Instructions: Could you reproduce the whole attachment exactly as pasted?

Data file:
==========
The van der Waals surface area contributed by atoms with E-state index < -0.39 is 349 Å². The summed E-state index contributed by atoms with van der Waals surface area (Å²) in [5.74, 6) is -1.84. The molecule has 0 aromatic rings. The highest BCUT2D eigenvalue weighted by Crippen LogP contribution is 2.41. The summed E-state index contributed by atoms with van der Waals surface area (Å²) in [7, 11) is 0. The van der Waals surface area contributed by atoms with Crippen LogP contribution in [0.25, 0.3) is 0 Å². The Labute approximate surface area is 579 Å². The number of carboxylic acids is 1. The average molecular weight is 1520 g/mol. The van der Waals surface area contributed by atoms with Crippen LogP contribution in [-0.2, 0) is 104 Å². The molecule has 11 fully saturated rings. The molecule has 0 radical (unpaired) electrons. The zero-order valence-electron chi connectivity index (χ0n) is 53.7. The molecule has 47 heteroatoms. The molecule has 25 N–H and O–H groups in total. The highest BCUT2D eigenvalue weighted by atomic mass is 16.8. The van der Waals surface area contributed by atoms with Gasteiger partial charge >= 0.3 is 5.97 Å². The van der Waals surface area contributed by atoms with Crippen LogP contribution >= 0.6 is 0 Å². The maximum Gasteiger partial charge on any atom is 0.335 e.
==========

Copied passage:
The van der Waals surface area contributed by atoms with E-state index < -0.39 is 349 Å². The summed E-state index contributed by atoms with van der Waals surface area (Å²) in [5.74, 6) is -1.84. The molecule has 0 aromatic rings. The highest BCUT2D eigenvalue weighted by Crippen LogP contribution is 2.41. The summed E-state index contributed by atoms with van der Waals surface area (Å²) in [7, 11) is 0. The van der Waals surface area contributed by atoms with Crippen LogP contribution in [0.25, 0.3) is 0 Å². The Labute approximate surface area is 579 Å². The number of carboxylic acids is 1. The average molecular weight is 1520 g/mol. The van der Waals surface area contributed by atoms with Crippen LogP contribution in [-0.2, 0) is 104 Å². The molecule has 11 fully saturated rings. The molecule has 0 radical (unpaired) electrons. The zero-order valence-electron chi connectivity index (χ0n) is 53.7. The molecule has 47 heteroatoms. The molecule has 25 N–H and O–H groups in total. The highest BCUT2D eigenvalue weighted by atomic mass is 16.8. The van der Waals surface area contributed by atoms with Gasteiger partial charge >= 0.3 is 5.97 Å². The van der Waals surface area contributed by atoms with Crippen LogP contribution >= 0.6 is 0 Å². The maximum Gasteiger partial charge on any atom is 0.335 e.